UltraClinics: Same-day Cancer Diagnosis in Search of a Market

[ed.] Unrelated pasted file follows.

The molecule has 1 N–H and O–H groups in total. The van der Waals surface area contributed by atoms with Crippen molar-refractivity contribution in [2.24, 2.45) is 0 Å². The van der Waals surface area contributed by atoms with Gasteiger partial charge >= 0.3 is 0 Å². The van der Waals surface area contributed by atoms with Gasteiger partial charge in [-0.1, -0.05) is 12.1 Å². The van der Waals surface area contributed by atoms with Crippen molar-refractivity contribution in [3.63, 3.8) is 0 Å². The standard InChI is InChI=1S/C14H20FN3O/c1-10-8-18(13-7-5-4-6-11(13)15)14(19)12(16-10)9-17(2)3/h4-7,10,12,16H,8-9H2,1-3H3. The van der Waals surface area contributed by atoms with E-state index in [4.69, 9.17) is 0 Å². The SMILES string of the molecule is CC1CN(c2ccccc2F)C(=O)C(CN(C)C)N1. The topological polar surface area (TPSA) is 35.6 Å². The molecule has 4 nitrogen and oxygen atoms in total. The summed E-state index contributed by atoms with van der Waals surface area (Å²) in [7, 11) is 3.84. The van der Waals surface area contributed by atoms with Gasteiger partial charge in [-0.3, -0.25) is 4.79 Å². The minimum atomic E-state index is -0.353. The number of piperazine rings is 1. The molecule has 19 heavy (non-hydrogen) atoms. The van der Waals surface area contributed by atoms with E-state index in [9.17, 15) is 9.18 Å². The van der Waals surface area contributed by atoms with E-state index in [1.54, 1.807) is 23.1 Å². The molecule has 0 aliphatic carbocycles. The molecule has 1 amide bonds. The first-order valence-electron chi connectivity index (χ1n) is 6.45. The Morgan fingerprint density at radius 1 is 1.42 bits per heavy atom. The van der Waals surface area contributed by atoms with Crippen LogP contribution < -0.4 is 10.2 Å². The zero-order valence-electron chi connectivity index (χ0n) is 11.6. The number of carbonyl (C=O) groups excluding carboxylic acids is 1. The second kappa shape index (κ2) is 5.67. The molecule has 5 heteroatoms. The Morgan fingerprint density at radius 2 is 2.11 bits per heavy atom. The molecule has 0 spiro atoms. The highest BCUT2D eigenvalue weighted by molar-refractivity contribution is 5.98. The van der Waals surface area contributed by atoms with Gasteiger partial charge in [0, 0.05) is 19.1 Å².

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Build a better mousetrap and they’ll beat a path to your door—or will they? UltraClinics, Inc, is a company prepared to offer same-day interpretation of breast-biopsy tissue and, if needed, teleoncology consultation for women undergoing breast-cancer screening. Its processes and technologies have been patented and trademarked; they can be applied to other procedures, such as prostrate-cancer screening. UltraClinics has allied itself with large corporations like IBM and has even purchased its own pathology recruiting service to find staff for its proposed clinics. For all this, more than a year after its unveiling, its actual operation is confined to two clinics affiliated with the University of Arizona. The patients that it serves number a handful per day. UltraClinics, for now, is an example of the inertia that can strike medical advances—not because the core ideas don’t work, but because the health care delivery apparatus isn’t designed or prepared to support them. The irony is that while UltraClinics sits more or less motionless, its founder is almost certainly correct when he says that what the company offers is a model for how medicine will be practiced, perhaps in the near future. Ronald S. Weinstein, MD, founder and chair of UltraClinics, is a cancer pathologist trained at Tufts University who did his residency at Massachusetts General Hospital. Weinstein says that he coined the term telepathology, along with inventing the first robotic telepathology system in the mid-1980s. He says, “The first patent on telepathology was issued to me. The very first patent is my patent. It is a solo-authored patent.” Weinstein successfully demonstrated his system in a 1986 feed between El Paso, Tex, and Washington, DC, proving, he says, that pathology could be done working from a video monitor. In 1990, Weinstein moved to the University of Arizona College of Medicine in Tucson, where he oversaw the development of the Arizona Telemedicine Program (ATP), of which he is still the director. He is also a professor and chair of the school’s pathology department. By 1998, ATP had evolved into a model telemedicine program that now links 65 specialty physicians with 171 sites and 71 communities in or adjacent to Arizona. More than 250,000 patients have been served through the network, including patients on the state’s Native American reservations and in its prisons. About 65,000 telemammograms have been done. “We’re number one in the country,” Weinstein says. He notes that grants to ATP exceed $25 million. One of those grants was to develop a mobile trailer that could house a digital mammography unit. It was the mammography unit that got Weinstein pointed toward what would become UltraClinics. Over and over, he says, the chief complaint that he heard from women who had to undergo a breast biopsy after a positive mammogram was the waiting that they had to endure before they knew, a month or more later, whether they had cancer. For most of them, the biopsy results would indicate benign growths, but they still had to endure the long wait; a month is a long time to wait if you think that the outcome may be life changing. Weinstein set himself the goal of cutting down that waiting time. He already had the telemedicine network in place to complete the mammography and get a quick interpretation from a radiologist anywhere on the network. If a breast biopsy was called for, an interventional radiologist or a surgeon could do that the same day that the woman got her mammogram. For most patients, the time bottleneck was the pathology report: How could the tissue be prepared and analyzed while the woman was still at the clinic? With his background in telepathology, Weinstein was well prepared to look for an answer. He only had to look across campus. Inventing a Virtual Slide Scanner By happenstance, the University of Arizona is a world leader in the study of optics. Because the air is clear around Tucson, according to Weinstein, 25% of the research done at the university is in optics. The place has even been dubbed Optics Valley. “There are three Nobels in optics over there,” Weinstein says. “They came up with the idea of an optical chip. That ended up as the DMetrix.” The DMetrix was the final piece that allowed the UltraClinics concept of same-day cancer diagnosis to become a reality. The Dmetrix, for which Weinstein says that he played the role of initiating inventor, is a virtual slide scanner that uses an array microscope to turn tissue samples into digital slides that can be interpreted using a video monitor. DMetrix is not legally tied to UltraClinics, but there is cross-ownership through Weinstein and other colleagues, as well as through the university. The DMetrix microscope and rapid scanner have won praise, and DMetrix appears to be on a faster development track than the UltraClinics concept that launched it. Weinstein says that a key technology for the DMetrix came from work he did years before on biological structures called gap junctions. “I realized you could take that and make an optical machine by increasing it to six orders of magnitude,” he says. The optics experts came up with the microscope’s design based on his input, he adds. A more detailed discussion of the DMetrix scanner and the UltraClinics concept is available at www.research.ibm.com/journal/sj/461/weinstein.html. While other virtual slide scanners exist, Weinstein says that the DMetrix is the world’s fastest. It can scan a tissue sample and generate a virtual slide in 1 to 2 minutes, generating up to 12 gigabytes of data. With the DMetrix operational, Weinstein’s vision of a same-day breast cancer diagnostic process entered the world of reality. The same process is now being applied to the diagnosis of prostate cancer, and it could be used to initiate treatment quickly for other cancers and conditions as well, Weinstein says. Implementing the Clinics Gail Barker, PhD, MBA, a long-time colleague of Weinstein’s, is codirector for administration and finance of the Arizona Telemedicine Program. She is also president of UltraClinics, Inc. Like Weinstein and a number of academic colleagues at Arizona, Barker holds a financial stake in UltraClinics. All the UltraClinics investors, however, could say the same thing that Weinstein says: “I still work; I’m not rich.” At present, Barker says, the single full-scale UltraClinic operates at the Tucson Breast Center in the University Medical Center. A second UltraClinic is run by the medical school through its University Physicians Healthcare (UPH) Hospital at Kino Campus, Tucson, but that UltraClinic is not up to speed to the degree that the unit at the breast center is, Barker says. With the hardware and software in place, the UltraClinic breast-examination process, as Barker describes it, is simple. A positive mammogram leads to a decision to do a biopsy, which leads to the interpretation of a virtual slide of the tissue; this lets the woman know, with reasonable certainty, whether she has a malignant growth. From there, the patient, if there is cancer present, can opt for a teleconference with a surgeon or an oncologist about her best treatment options. As Weinstein points out, a second-opinion pathology interpretation is done for all biopsies. If everything goes smoothly, all this takes place in a day. The patient arrives for a mammogram in the morning and, in the worst-case scenario, leaves that evening with a cancer-treatment outline. The telemedicine network means that radiologists and pathologists anywhere on the system can do their respective interpretations according to who is available to work within the single-day time limit. “The big achievement,” Weinstein says, “is to be able to tell people rapidly they’re OK. They don’t have cancer.” Barker says that the UltraClinic at the breast center has served as a proof-of-concept model. The bugs are out of the system now, but along the way, major lessons have been learned, she adds. Within the breast center, she says, the UltraClinic patients have to be handled within the overall flow of all the work being done there. “If it’s not part of the regular clinic work flow, people won’t use it,” she says. “Even in freestanding clinics, it has to be where patients are being seen for other things.” Within a breast-imaging center where only mammograms and biopsies were done, an UltraClinic could exist as a stand-alone process, she adds. “On a larger scale, these patients are triaged. We’re just at the tip of the iceberg with the UltraClinic.” Another key to meeting the 1-day diagnosis goal is to get the patients in early. A biopsy needs to be done in the morning. “If you get tissue specimens at 4 PM, you’re not going to make it the same day, so there has to be a champion (of the process) at the institution,” Barker says. Can the speed with which a cancer diagnosis is made in an UltraClinic save lives? As with so much else about the process, it’s too new to have been documented, but Barker says she thinks that it does save lives, or at least prevent onerous cancer treatments. “This is my belief. You could have, traditionally, 30 days from a mammogram to a positive tissue finding. Some of the more aggressive cancers could advance in those 30 days,” she says. Barker says that she and Weinstein worried, in the beginning, that patients might be overwhelmed by the intensity of the 1-day process, especially when it was capped by a teleconference with an oncologist. She says, “Is this too much information for a patient to receive in a day? Do they need time to process all this? The answer was no. They want to know and they want to get on with their lives. They don’t mind the teleconferencing.” Time as Money With DMetrix ultra-rapid scanners and microscopes installed at key locations in a large health care enterprise, tissue samples could be taken and scanned and then could be interpreted by pathologists at any location. This is already done on a limited scale in Tucson; Barker says, “The pathologist doesn’t have to be in physical proximity to the slide.” Besides expedited diagnosis, another promise of the UltraClinics process is increased patient volumes. Barker says, “The real value is the increase in volume.” Despite that assessment, she can’t yet cite figures. “I don’t know the volume numbers,” she says. “It’s more than in the traditional setting.” She also says, without giving figures, that the UltraClinic at the breast center is profitable due to the increase in volume. On the other hand, Weinstein estimates that the number of patients going through the UltraClinic per day is only two or three. He says, so far, that about 400 patients have been served through the UltraClinics. Clearly, at the breast center, UltraClinic is simply a process available within the broader setting. It hasn’t been used in a stand-alone way to demonstrate its own financial validation. Barker says, however, that it’s not only profitable, but that downstream revenue is generated when patients with cancer are referred for treatment within the medical center or the UPH complex. This could be expanded beyond breast and prostate cancers. “Anything you would take a tissue sample of could be done this way,” she says. Barker also says that most of the reimbursement issues have been dealt with, although sometimes “not through normal channels.” The teleconferencing piece must meet special billing regulations, she adds, yet it’s all feasible. While no return on investment has been computed on the equipment in Arizona, an UltraClinic wouldn’t cost much to initiate, Barker says. The key additional equipment, the DMetrix microscope and the rapid scanner, she estimates, might cost in the neighborhood of $200,000. “It’s insignificant in the hospital environment,” she says. As the concept was unveiled, the UltraClinics model was seen as a fast, cutting-edge way to use telehealth to expedite diagnosis and initiate treatment for breast and other cancers. A thousand mini-clinics were predicted. Arrangements were entered into with IBM to use its servers and with EPO International, a health care brokerage company that UltraClinics acquired, to recruit staff as needed. UltraClinics, as a company, was to license member facilities to use its processes. So far, that hasn’t happened. “We haven’t done a very good job of getting the word out,” Barker says. Another impediment may be the acknowledged need for a large-scale information infrastructure to handle the huge volumes of telemedicine and telepathology data. Barker says that other facilities in Arizona that have seen the UltraClinics have shown interest, but an agreement with the university not to expand locally beyond its two hospitals has prevented those installations. “We’re still searching for the right business model,” Weinstein says. “We have urgency, but we’re all extremely busy.” He predicts that the implementation driver will probably be consumer demand. “UltraClinics is dependent on patient-driven health care and patients having a health care account,” he says. “That is the carrot for us, and we’re trying to design a business model that will thrive in that environment. You can’t do that in the current insurance-driven model because of the fragmentation of health care services.” He continues, “It’s a very big issue. The people behind UltraClinics like to believe—and probably pray for—the day when consumer-driven health care is available on a wide basis. That’s necessary if we’re going to bundle these services.” In the meantime, Weinstein adds, UltraClinics is ready to consult with any facility that wants to offer patients these services. “We have a consulting business on the roll-out of UltraClinics. That’s what UltraClinics currently is. It’s available now.” It might be a great little mousetrap, just waiting for someone to drop in the cheese.